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A few days ago, having not been to a new tearoom for some considerable time, I was beginning to get withdrawal symptoms.

There being only one sure fire way to fix that, I whisked a small delightful assistant south-eastwards to where the BBC promised us decent weather. (Well, I say decent, what I mean is it wasn’t raining.)

I had read a review of a certain tearoom in Cupar, Fife, which made a bold claim and I was eager to pop down there and have a look:

Cupar Tearoom sign, Cupar, Fife

There used to be an advert for Carlsberg that had the tagline “Probably the best lager in the world”, and I’m assuming that The Cupar Tearoom has borrowed this line for its tearoom, a little tongue in cheek.

When you approach this tearoom, you find it behind the main street in Cupar, in a paved area called Ferguson Square. On entering this area I felt I was walking into a 1960s council housing estate. Not the most promising of beginnings, and yet the outside of the tearoom looked surprisingly at odds with its surroundings:

The Cupar Tearoom exterior

Inside, it was busy, with only one free table. The counter at one side of the room was reassuringly piled with large and attractive looking scones, and there were books in bookcases dotted around the walls. There were also packets of Teapigs tea for sale in one bookcase, and these teas were also on the tearoom menu, which pleased me.

We opted to share a pot of Teapigs English Breakfast tea for two, which came in an unexpectedly decorative teapot:

Decorative teapot

To accompany her tea, my delightful assistant chose a slice of lemon drizzle cake, which was served on a rather worn, but nevertheless prettily floral, plate:

Lemon drizzle cake

I opted for a fruit scone, which I’m delighted to say was delicious.

The teacups were also patterned, and I was quite impressed that when the waitress saw that one of them had a piece of cake in it, she whipped it away and brought a clean one.

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One question I always ask myself when visiting a new tearoom is “Would I include this tearoom in a tearoom guidebook?” I like to visit a new place at least twice to make sure, but I’m confident that this one would be a contender.

Is it the best tearoom in the world? Well, that’s a matter of personal taste and I can only speak for myself, but I’ve been to many establishments I would rank above this one. I’ve also been to many that have been considerably lower in standard. On balance, I’d say it sits somewhere just above average.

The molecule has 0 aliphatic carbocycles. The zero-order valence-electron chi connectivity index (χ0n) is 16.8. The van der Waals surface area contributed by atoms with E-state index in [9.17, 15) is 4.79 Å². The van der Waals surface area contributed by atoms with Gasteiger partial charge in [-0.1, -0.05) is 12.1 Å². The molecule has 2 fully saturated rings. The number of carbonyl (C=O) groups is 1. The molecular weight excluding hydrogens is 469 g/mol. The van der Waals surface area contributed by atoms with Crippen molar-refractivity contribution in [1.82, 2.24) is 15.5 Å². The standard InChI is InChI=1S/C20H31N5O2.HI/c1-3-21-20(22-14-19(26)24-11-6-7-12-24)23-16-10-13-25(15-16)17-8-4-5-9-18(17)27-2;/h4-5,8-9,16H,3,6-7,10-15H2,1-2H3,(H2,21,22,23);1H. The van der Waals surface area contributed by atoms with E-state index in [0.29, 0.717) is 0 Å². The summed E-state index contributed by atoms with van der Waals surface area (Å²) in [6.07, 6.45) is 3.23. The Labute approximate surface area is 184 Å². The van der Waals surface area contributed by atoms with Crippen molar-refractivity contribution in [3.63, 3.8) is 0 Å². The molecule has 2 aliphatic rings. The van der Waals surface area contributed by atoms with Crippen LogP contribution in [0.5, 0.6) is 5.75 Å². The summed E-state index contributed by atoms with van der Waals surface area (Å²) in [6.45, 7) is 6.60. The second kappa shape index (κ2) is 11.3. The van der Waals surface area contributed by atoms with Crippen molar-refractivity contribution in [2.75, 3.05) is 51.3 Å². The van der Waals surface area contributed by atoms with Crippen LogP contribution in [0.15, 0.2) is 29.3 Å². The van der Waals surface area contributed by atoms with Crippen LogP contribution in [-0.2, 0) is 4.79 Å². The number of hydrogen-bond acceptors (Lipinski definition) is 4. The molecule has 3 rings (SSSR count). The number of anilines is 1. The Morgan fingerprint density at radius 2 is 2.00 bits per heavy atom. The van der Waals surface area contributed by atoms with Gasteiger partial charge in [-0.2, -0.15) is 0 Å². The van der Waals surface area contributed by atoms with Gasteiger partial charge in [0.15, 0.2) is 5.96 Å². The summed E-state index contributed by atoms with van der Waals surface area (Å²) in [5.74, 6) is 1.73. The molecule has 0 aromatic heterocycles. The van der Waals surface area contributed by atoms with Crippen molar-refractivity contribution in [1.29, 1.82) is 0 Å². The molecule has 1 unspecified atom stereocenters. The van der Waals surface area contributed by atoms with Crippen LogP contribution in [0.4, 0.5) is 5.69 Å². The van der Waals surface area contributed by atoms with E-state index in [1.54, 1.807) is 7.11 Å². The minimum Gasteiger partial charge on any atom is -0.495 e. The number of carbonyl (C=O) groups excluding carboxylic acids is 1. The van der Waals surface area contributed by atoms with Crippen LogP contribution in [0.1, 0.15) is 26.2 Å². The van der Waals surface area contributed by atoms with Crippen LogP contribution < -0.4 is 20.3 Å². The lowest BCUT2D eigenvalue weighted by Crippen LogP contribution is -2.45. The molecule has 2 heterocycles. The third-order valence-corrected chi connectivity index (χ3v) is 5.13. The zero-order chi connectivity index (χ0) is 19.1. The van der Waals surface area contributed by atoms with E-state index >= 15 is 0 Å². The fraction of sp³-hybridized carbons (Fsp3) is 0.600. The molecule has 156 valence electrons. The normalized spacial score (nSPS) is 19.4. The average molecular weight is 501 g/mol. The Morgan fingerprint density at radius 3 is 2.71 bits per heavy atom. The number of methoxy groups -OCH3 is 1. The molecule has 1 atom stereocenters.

Some of the things a really top tearoom has to have, in my opinion, is homemade jam for the scones, sugar cubes or granulated sugar in a bowl with a nice set of tongs or a teaspoon, salt and pepper you can grind yourself, elegant table settings and a beautifully presented menu. The Cupar Tearoom didn’t quite come up to scratch in these areas:

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On the other hand, I would also include excellent home baking, a good range of teas, nice china, quiet surroundings and cheerful, pleasant staff, all of which The Cupar Tearoom provided.

I apologise for my negative comments, I wouldn’t normally mention down sides in a review, but I felt I couldn’t include the first picture without addressing the claim in some way.

Despite all of that, I enjoyed my visit to The Cupar Tearoom, and would certainly visit again.

Although it was a dry day, it was overcast and quite cold. We had a short wander round the town centre after our tea, and I was reminded of how many narrow closes (‘close’ is a Scottish term for an alleyway) the town has.

I need to return on a warmer day and take pictures of some of the other closes there. I did photograph one close though, which had a sign above it saying “Tannage Close” which makes me wonder if leather was treated there in the past, but I really don’t know the history of it.

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Cupar on a dark, damp, January day is not perhaps the most inspiring of places, but one thing I must commend the town for is its parking charges – only 40p to park for up to 2 hours in the central car park. Very good value for money, I’d say.

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If you happen to be free next weekend, Saturday 20 and Sunday 21 October, and you’re in reach of the Birnam Hotel in Perthshire, you might like to pop along to the “Meet the Makers” fayre being held there from 10am to 5pm on both days.